Writing is not always easy for me. I do my best to follow the advice of Chip & Dan Heath (authors of Made to Stick – Why Some Ideas Die & Others Survive) by telling a story, giving my readers something unexpected, and keeping it simple. Even though this is a nice formula, I can struggle with any of these elements to write a post that is both compelling and practical. The one you are reading now, however, was the easiest that I have ever written…
…because I really didn’t write it. This is a quote that I recently read in Well Being – The Five Essential Elements. There are probably several different ways to interpret this. The most compelling way, to me, is the message it sends about what we measure and how we focus our attention, time, and resources. Without any further interference from me, I give you Robert F. Kennedy in 1968:
“We seem to have surrendered community excellence and community values in the mere accumulation of material things. Our gross domestic product…if we should judge America by that – counts air pollution and cigarette advertising, and ambulances to clear our highways of carnage. It counts special locks for our doors and jails for the people who break them. It counts the destruction of our redwoods and the loss of our natural wonder in the chaotic sprawl. It counts napalm and the cost of a nuclear warhead, and armored cars for police who fight riots in our streets. It counts Whitman’s rifle and Speck’s knife, and the television programs which glorify violence in order to sell toys to our children.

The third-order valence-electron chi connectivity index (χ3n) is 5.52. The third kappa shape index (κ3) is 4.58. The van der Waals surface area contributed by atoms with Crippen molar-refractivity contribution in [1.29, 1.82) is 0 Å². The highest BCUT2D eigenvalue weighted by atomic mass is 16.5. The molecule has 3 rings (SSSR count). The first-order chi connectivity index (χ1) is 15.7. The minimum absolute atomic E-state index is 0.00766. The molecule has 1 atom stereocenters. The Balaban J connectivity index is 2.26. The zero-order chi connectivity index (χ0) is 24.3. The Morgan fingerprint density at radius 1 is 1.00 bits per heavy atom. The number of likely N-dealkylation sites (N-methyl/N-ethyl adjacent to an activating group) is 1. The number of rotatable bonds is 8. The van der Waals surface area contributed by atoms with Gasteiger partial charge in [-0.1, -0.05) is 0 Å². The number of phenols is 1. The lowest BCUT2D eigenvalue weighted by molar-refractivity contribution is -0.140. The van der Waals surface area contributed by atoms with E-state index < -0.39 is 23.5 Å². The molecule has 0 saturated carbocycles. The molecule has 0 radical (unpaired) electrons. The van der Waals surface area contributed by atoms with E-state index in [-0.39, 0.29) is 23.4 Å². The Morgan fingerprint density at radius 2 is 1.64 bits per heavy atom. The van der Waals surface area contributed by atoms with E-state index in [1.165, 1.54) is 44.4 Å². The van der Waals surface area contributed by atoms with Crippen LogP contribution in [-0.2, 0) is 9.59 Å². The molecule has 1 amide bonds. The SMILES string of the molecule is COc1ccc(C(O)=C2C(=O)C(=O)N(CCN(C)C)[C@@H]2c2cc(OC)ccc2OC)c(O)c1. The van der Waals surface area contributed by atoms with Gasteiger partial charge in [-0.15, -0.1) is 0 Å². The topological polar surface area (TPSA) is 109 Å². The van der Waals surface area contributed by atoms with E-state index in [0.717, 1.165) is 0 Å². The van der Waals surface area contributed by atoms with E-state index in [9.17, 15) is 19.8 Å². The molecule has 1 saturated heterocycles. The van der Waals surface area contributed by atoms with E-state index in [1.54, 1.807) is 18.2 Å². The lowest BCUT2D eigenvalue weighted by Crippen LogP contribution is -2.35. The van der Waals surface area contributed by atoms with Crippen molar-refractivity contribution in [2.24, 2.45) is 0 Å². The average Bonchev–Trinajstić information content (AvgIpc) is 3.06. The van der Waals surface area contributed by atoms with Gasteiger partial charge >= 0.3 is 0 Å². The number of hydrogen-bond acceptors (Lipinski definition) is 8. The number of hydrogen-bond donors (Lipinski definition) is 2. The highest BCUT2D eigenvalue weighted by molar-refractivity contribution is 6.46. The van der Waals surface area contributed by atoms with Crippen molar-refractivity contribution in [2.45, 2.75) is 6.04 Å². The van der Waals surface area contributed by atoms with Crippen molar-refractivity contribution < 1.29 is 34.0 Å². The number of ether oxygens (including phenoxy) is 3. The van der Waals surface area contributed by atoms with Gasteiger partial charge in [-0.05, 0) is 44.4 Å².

Yet the gross domestic product does not allow for the health of our children, the quality of their education, or the joy of their play. It does not include the beauty of our poetry or the strength of our marriages; the intelligence of our public debate or the integrity of our public officials. It measures neither wit nor courage; neither our wisdom nor our learning; neither our compassion nor our devotion to our country; it measures everything, in short, except that which makes life worthwhile.”